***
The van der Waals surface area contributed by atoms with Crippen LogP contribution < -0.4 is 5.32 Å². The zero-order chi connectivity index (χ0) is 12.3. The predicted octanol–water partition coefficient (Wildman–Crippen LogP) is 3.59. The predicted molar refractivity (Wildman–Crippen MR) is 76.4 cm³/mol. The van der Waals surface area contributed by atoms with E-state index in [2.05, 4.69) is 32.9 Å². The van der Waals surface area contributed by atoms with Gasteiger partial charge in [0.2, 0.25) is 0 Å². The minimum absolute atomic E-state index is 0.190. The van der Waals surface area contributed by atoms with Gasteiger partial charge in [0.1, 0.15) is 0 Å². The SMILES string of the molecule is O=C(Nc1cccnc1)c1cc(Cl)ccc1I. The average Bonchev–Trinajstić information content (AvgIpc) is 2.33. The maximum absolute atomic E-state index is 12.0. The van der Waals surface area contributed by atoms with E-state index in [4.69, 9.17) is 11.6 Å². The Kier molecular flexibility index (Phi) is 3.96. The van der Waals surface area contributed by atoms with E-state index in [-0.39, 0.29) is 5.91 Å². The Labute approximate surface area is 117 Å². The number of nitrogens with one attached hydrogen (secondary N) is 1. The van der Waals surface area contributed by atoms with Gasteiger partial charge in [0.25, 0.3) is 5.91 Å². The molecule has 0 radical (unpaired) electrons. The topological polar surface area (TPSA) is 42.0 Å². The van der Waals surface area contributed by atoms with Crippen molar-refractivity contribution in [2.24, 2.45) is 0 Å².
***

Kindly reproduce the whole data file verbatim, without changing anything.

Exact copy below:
The van der Waals surface area contributed by atoms with Crippen LogP contribution < -0.4 is 5.32 Å². The zero-order chi connectivity index (χ0) is 12.3. The predicted octanol–water partition coefficient (Wildman–Crippen LogP) is 3.59. The predicted molar refractivity (Wildman–Crippen MR) is 76.4 cm³/mol. The van der Waals surface area contributed by atoms with E-state index in [2.05, 4.69) is 32.9 Å². The van der Waals surface area contributed by atoms with Gasteiger partial charge in [0.2, 0.25) is 0 Å². The minimum absolute atomic E-state index is 0.190. The van der Waals surface area contributed by atoms with Gasteiger partial charge in [0.1, 0.15) is 0 Å². The SMILES string of the molecule is O=C(Nc1cccnc1)c1cc(Cl)ccc1I. The average Bonchev–Trinajstić information content (AvgIpc) is 2.33. The maximum absolute atomic E-state index is 12.0. The van der Waals surface area contributed by atoms with E-state index in [4.69, 9.17) is 11.6 Å². The Kier molecular flexibility index (Phi) is 3.96. The van der Waals surface area contributed by atoms with E-state index in [-0.39, 0.29) is 5.91 Å². The Labute approximate surface area is 117 Å². The number of nitrogens with one attached hydrogen (secondary N) is 1. The van der Waals surface area contributed by atoms with Gasteiger partial charge in [0.25, 0.3) is 5.91 Å². The molecule has 0 radical (unpaired) electrons. The topological polar surface area (TPSA) is 42.0 Å². The van der Waals surface area contributed by atoms with Crippen molar-refractivity contribution in [2.24, 2.45) is 0 Å².